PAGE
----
How Superheroes Can Demonize People of Color

I went to an anti-police brutality rally protesting the death of Mike Brown recently. But it wasn’t just about Mike Brown. It was Trayvon Martin. It was the woman down the street.  It was for everyone who ever suffered under a racist police system.

https://www.flickr.com/photos/ari/8460113914/

Anti-police brutality rally, Feb. 2013.

And as I stood in the crowd and chanted and yelled with my voice ringing with a myriad of voices around me, I thought about superheroes. I thought about the Justice League coffee mug I own and how out of all the superheroes depicted everyone is white.

jla

The mug features head shots of Robin, Batman, Superman, The Flash, Green Lantern (Hal Jordan) and Wonder Woman. Everyone is white. What this means is that the heroes are white. The good guys are white. The guys who win, the guys who have the power, the moral righteousness that lets them make difficult choices. These heroes are white (and overwhelmingly male). I know not all police officers are white. I know you can be a person of color and still be racist both against your own race and against others. But I also know the message DC sends to its fans when it produces merchandise like this.

Cyborg is now on the Justice League and I’m thrilled that DC has taken this step, but it’s not enough. We need to show comic book readers of all colors  that your race has nothing to do with your morals. We need to show casual fans that in a world where racist police exist, at least in fiction it doesn’t have to. That’s the joy of fiction: it can illuminate the world’s problems and it can also offer solutions to them. And sometimes the solution is depicting a world where it has already been overcome.

Weapon of Choice

Traveling about in Istanbul, I finally made it to Sulanhamet and then the Topkapi Palace.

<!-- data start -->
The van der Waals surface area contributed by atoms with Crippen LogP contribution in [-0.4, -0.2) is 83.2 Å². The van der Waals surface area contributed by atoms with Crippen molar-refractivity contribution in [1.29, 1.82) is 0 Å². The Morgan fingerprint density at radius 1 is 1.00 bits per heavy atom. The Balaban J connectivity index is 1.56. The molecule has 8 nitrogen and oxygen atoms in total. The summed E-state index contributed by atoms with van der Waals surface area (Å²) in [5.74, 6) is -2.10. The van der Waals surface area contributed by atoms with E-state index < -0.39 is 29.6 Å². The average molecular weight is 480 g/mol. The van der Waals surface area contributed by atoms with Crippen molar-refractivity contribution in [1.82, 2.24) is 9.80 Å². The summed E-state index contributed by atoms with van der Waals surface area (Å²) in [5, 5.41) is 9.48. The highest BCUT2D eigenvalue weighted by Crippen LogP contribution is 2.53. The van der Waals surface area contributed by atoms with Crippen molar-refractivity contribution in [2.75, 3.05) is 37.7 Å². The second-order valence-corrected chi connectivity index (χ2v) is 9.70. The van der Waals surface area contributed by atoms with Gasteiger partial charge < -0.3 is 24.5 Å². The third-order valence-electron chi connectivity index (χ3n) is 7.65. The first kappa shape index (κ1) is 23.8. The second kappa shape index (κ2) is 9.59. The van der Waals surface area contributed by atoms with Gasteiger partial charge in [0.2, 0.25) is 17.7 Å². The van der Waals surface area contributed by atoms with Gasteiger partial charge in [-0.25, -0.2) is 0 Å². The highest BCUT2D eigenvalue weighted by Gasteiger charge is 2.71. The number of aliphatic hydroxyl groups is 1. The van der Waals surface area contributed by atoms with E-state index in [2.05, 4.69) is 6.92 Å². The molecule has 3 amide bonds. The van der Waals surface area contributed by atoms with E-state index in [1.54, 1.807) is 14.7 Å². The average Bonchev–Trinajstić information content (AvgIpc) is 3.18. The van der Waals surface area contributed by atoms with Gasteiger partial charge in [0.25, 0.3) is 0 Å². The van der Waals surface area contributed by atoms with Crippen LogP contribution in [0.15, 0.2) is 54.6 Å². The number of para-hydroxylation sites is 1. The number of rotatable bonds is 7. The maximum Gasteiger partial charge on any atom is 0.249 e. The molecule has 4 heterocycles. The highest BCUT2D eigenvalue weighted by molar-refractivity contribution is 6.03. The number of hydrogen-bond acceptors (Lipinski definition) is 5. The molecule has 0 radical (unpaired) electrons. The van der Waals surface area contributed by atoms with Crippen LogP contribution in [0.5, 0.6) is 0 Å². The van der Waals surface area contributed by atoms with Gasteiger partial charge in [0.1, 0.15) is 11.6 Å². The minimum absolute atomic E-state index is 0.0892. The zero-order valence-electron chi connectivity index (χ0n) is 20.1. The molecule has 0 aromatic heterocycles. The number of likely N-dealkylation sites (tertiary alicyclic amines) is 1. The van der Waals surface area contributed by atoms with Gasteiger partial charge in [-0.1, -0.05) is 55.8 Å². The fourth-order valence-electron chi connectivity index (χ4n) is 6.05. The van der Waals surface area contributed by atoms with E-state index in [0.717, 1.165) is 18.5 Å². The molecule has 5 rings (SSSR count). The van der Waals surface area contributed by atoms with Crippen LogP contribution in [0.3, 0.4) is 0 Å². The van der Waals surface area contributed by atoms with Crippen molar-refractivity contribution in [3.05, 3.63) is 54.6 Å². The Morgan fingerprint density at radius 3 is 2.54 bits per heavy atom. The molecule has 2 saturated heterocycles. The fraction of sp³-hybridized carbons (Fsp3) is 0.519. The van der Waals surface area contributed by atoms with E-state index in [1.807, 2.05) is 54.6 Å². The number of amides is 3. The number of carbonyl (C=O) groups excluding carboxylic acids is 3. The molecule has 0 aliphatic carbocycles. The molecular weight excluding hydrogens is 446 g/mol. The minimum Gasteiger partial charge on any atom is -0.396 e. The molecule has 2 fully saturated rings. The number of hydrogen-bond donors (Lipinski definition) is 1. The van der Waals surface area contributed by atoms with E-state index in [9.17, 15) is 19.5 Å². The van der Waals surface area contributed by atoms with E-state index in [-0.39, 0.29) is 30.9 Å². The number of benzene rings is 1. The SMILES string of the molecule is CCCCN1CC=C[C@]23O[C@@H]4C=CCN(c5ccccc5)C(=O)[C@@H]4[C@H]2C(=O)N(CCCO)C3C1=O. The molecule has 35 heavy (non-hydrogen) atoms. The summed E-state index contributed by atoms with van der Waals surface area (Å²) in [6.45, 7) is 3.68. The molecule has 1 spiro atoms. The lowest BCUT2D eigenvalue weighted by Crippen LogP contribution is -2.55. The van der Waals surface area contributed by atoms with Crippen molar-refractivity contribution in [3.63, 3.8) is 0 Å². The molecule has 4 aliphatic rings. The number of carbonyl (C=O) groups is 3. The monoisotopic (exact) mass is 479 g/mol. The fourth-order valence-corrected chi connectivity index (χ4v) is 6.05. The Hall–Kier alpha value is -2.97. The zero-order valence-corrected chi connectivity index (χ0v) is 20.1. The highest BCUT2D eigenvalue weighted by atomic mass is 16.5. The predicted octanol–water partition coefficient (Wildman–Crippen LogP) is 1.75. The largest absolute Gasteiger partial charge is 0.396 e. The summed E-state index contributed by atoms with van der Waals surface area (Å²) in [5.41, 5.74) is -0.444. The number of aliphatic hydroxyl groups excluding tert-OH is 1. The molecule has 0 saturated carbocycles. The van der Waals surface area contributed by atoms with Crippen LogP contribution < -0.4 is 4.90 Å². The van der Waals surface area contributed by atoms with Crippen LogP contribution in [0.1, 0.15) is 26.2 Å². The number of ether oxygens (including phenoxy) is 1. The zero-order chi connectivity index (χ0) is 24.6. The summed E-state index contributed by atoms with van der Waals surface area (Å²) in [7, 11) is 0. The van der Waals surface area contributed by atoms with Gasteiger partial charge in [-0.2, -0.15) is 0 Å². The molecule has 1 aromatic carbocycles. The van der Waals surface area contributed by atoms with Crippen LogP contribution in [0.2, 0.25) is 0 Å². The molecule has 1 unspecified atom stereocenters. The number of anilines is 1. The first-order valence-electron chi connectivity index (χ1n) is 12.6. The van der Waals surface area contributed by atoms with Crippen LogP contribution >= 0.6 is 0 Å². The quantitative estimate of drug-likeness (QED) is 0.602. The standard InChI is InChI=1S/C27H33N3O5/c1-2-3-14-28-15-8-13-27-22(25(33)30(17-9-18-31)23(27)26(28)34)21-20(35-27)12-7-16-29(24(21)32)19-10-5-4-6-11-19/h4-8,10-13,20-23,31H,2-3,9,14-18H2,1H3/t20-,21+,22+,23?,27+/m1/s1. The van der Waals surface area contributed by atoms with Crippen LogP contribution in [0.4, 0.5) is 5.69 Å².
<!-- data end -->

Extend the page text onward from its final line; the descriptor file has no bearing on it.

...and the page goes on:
Now, while I hate to skip over a description of the Hagia Sophia and the Blue Mosque, you can find descriptions and pictures of these buildings anywhere. I need to speak not on the sightseeing experience, but one room I saw in the innermost courtyard of the Topkapi Palace: the armory.

The group I was with saw swords that were jeweled along the hilt with stones in every imaginable color. We saw curved swords, impossibly sharp daggers, sheathes that sparkled with gold inlay even under the harsh museum lights. We saw guns over four feet long and strung up behind glass. There were great-swords with hilts over a foot wide and blades at least six feet long. The artistic peak at the top of the helmets never ceased to amaze and armor made for horses lay flat on black velvet, the eye sockets blindly staring.

It was breathtaking. It was jaw dropping. It was violence done up in finery.

You forget (or you make yourself forget) that each of these weapons was a weapon. It’s purpose was never to sit in a museum to but to stain itself with blood or gun powder and always to kill. Even the ceremonial weapons were not innocent because ceremonial weapons exist to perpetuate and glorify violence and war.

I do not seek to make judgments on Turkey’s past or present. But upon exiting the museum, the people I was with began talking about their “weapon of choice” still lost in the fantasy of war heroics and the glory bestowed upon warriors. If it registered with them that these are dangerous objects, I couldn’t tell. The group was irreverent toward the history we saw but burned with desire and laughed and joked about what they could do with their weapon of choice. They chose their swords and their daggers and I had to struggle not to choose with them.